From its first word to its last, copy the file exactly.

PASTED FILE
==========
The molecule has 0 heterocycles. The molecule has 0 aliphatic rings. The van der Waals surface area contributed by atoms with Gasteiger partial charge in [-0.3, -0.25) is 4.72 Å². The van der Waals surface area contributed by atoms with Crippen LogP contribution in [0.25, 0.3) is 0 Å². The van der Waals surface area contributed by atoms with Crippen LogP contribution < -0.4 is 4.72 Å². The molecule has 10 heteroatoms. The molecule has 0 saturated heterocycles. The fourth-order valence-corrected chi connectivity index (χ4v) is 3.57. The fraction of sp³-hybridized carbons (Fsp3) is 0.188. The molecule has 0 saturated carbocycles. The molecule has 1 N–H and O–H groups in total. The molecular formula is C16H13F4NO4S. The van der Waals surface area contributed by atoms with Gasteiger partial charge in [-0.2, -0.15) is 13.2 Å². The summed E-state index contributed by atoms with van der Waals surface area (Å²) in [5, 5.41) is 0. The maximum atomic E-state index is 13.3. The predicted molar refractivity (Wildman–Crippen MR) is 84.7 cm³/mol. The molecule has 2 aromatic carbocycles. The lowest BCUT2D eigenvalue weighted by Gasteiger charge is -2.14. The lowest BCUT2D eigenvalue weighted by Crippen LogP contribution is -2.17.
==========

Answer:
The molecule has 0 heterocycles. The molecule has 0 aliphatic rings. The van der Waals surface area contributed by atoms with Gasteiger partial charge in [-0.3, -0.25) is 4.72 Å². The van der Waals surface area contributed by atoms with Crippen LogP contribution in [0.25, 0.3) is 0 Å². The van der Waals surface area contributed by atoms with Crippen LogP contribution < -0.4 is 4.72 Å². The molecule has 10 heteroatoms. The molecule has 0 saturated heterocycles. The fourth-order valence-corrected chi connectivity index (χ4v) is 3.57. The fraction of sp³-hybridized carbons (Fsp3) is 0.188. The molecule has 0 saturated carbocycles. The molecule has 1 N–H and O–H groups in total. The molecular formula is C16H13F4NO4S. The van der Waals surface area contributed by atoms with Gasteiger partial charge in [-0.2, -0.15) is 13.2 Å². The summed E-state index contributed by atoms with van der Waals surface area (Å²) in [5, 5.41) is 0. The maximum atomic E-state index is 13.3. The predicted molar refractivity (Wildman–Crippen MR) is 84.7 cm³/mol. The molecule has 2 aromatic carbocycles. The lowest BCUT2D eigenvalue weighted by Gasteiger charge is -2.14. The lowest BCUT2D eigenvalue weighted by Crippen LogP contribution is -2.17.